Jim Loach on set of Oranges and Sunshine

Screen Daily on Oranges and Sunshine by Jim Loach

Oranges and Sunshine

SCREEN DAILY

ORANGES AND SUNSHINE

12th October 2010, by Darcy Paquet

Dir: Jim Loach. UK-Australia. 2010. 105mins

By Darcy Paquet

The real-life story of social worker Margaret Humphreys is brought to the screen with elegance and force in Oranges and Sunshine, an emotional bombshell of a film that will leave audiences shaken.

Based on Humphreys’ 1994 book Empty Cradles, the work marks an impressive directing debut by Jim Loach (son of Ken), who over the past decade has been working in television. Although dealing with dramatically charged subject matter, Loach and screenwriter Rona Munro (Ladybird Ladybird) handle the film’s emotional content in a particularly controlled and effective way.

Word of mouth should help push the film onto specialty screens worldwide, and the lead performance by Emily Watson is the sort of role that will attract attention during awards season.The film premiered at the Pusan Film Festival.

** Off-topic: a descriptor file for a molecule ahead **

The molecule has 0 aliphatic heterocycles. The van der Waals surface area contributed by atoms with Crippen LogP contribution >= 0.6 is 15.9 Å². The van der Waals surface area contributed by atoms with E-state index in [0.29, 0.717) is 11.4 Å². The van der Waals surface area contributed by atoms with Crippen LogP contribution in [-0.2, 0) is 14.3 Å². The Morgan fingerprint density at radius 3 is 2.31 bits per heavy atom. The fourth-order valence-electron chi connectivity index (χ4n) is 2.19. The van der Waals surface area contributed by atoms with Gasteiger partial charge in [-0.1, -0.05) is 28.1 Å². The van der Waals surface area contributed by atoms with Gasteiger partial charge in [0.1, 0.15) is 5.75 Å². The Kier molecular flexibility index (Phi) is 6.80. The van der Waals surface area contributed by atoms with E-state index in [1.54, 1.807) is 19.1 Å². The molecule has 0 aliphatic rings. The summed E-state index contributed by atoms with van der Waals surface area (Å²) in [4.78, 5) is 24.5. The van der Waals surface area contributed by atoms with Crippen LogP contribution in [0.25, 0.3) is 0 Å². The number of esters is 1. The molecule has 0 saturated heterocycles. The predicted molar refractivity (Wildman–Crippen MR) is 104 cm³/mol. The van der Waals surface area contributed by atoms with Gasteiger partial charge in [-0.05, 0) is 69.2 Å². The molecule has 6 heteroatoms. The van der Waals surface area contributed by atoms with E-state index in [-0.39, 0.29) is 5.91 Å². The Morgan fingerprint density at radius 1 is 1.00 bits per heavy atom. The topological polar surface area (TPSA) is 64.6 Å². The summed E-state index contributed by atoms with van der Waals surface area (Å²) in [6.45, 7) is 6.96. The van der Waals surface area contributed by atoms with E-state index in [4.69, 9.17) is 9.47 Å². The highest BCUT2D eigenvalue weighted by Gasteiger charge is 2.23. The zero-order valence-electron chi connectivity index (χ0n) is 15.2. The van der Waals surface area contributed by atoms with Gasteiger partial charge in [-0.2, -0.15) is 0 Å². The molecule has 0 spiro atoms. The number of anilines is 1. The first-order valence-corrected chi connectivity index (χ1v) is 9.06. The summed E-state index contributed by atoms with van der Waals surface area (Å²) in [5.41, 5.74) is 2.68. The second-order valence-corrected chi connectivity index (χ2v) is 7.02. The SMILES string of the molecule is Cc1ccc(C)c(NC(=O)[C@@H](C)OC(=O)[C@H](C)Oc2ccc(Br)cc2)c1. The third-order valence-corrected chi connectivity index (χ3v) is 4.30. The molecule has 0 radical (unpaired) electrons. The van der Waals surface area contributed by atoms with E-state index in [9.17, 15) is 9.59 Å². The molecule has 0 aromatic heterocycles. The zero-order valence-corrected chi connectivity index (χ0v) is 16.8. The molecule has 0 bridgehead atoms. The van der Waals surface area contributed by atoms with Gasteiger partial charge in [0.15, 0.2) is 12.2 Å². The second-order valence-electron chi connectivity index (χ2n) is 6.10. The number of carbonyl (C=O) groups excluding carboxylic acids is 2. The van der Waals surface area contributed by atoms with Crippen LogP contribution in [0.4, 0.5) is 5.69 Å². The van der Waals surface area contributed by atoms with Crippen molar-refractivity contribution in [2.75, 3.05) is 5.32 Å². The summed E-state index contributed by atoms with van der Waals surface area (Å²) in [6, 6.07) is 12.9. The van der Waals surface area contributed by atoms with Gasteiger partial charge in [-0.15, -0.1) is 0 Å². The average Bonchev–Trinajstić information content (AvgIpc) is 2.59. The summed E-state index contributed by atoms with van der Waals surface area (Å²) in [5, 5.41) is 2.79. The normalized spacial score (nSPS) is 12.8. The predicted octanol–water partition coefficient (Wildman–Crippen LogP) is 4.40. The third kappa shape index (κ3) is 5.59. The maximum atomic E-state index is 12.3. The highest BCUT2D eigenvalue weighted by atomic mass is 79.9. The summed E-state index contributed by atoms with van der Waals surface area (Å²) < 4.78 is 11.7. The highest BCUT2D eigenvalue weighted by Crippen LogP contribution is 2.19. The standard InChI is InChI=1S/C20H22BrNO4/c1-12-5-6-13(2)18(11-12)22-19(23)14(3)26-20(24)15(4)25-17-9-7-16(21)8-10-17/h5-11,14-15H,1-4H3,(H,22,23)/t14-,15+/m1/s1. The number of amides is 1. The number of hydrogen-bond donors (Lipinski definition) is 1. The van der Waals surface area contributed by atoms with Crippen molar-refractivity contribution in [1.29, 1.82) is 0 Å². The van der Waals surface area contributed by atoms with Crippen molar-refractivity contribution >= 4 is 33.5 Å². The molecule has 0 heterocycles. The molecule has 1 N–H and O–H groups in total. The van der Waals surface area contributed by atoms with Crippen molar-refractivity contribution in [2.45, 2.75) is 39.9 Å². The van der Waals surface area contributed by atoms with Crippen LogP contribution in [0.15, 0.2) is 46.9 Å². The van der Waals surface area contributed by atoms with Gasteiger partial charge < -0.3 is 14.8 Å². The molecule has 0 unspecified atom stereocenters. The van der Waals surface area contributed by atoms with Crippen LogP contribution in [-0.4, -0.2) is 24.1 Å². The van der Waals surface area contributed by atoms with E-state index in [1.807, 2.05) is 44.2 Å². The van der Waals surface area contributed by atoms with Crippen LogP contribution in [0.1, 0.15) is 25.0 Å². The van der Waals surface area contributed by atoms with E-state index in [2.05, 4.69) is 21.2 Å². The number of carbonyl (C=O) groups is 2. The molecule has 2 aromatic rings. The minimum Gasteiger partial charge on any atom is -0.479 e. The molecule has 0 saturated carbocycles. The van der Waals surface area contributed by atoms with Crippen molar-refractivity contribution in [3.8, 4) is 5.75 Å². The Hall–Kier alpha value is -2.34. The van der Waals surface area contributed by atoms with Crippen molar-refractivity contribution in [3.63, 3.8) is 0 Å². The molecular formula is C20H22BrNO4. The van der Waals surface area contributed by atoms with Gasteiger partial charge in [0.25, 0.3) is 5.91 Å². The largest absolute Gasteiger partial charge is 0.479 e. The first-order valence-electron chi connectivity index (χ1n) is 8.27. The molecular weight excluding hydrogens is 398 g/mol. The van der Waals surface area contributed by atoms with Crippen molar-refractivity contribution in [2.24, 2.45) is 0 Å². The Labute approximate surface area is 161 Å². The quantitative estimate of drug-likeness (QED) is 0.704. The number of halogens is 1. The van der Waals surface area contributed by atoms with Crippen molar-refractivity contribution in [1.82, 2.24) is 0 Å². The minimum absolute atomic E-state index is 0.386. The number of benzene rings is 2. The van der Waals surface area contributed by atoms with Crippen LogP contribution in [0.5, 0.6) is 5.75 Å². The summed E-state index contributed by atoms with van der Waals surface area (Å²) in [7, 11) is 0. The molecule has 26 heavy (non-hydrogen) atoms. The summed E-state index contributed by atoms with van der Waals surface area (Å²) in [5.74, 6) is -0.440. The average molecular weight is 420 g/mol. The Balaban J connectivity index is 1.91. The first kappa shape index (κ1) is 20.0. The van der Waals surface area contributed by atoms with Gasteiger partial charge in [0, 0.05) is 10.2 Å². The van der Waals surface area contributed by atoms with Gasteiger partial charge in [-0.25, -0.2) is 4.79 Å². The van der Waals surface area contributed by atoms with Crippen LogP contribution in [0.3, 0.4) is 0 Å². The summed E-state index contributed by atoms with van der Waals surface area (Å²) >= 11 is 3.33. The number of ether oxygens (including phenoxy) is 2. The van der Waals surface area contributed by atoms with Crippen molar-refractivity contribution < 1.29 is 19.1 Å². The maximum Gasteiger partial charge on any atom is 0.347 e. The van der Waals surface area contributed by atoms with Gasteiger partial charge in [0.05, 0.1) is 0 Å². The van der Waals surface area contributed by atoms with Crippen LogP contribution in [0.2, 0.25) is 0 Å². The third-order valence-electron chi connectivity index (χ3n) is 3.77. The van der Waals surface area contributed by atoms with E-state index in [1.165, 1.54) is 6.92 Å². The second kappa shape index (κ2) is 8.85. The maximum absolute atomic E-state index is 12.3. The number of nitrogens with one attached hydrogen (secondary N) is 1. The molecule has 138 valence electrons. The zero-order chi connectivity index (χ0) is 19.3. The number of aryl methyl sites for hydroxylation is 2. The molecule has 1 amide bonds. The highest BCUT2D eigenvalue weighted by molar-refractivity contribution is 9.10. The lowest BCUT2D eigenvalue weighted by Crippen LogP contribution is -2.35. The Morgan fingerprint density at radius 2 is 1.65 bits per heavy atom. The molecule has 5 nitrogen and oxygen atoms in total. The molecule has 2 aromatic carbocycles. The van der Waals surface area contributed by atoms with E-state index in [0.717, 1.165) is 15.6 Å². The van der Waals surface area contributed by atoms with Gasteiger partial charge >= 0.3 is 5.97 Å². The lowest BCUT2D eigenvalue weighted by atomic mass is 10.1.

The film opens in Nottingham in 1986 when Humphreys (Watson) is confronted by an Australian woman who claims to have been taken from a children’s home decades earlier and shipped on a boat from the UK to Australia.
“That can’t be, it would not have been legal,” says Humphreys. However after some investigation she starts to uncover a shadowy government programme, lasting from the late 19th century all the way until 1970, that relocated thousands of children from broken families into other countries in the Commonwealth.

Much of the film’s emotional impact springs from the experience of these children, now adults, who only late in life discover details about their past. Some locate mothers and siblings after being told as children that they had died. Others relate stories of the horrific abuse and exploitation they experienced after arriving in their new homes, particularly in several church-run orphanages in Australia.

However the film also effectively highlights the sacrifice and commitment required of Humphreys to continue on with her work in the face of the storm it creates.

An accomplished cast, including strong performances from Hugo Weaving and David Wenham as former deportees, and solid technical credits complete the package.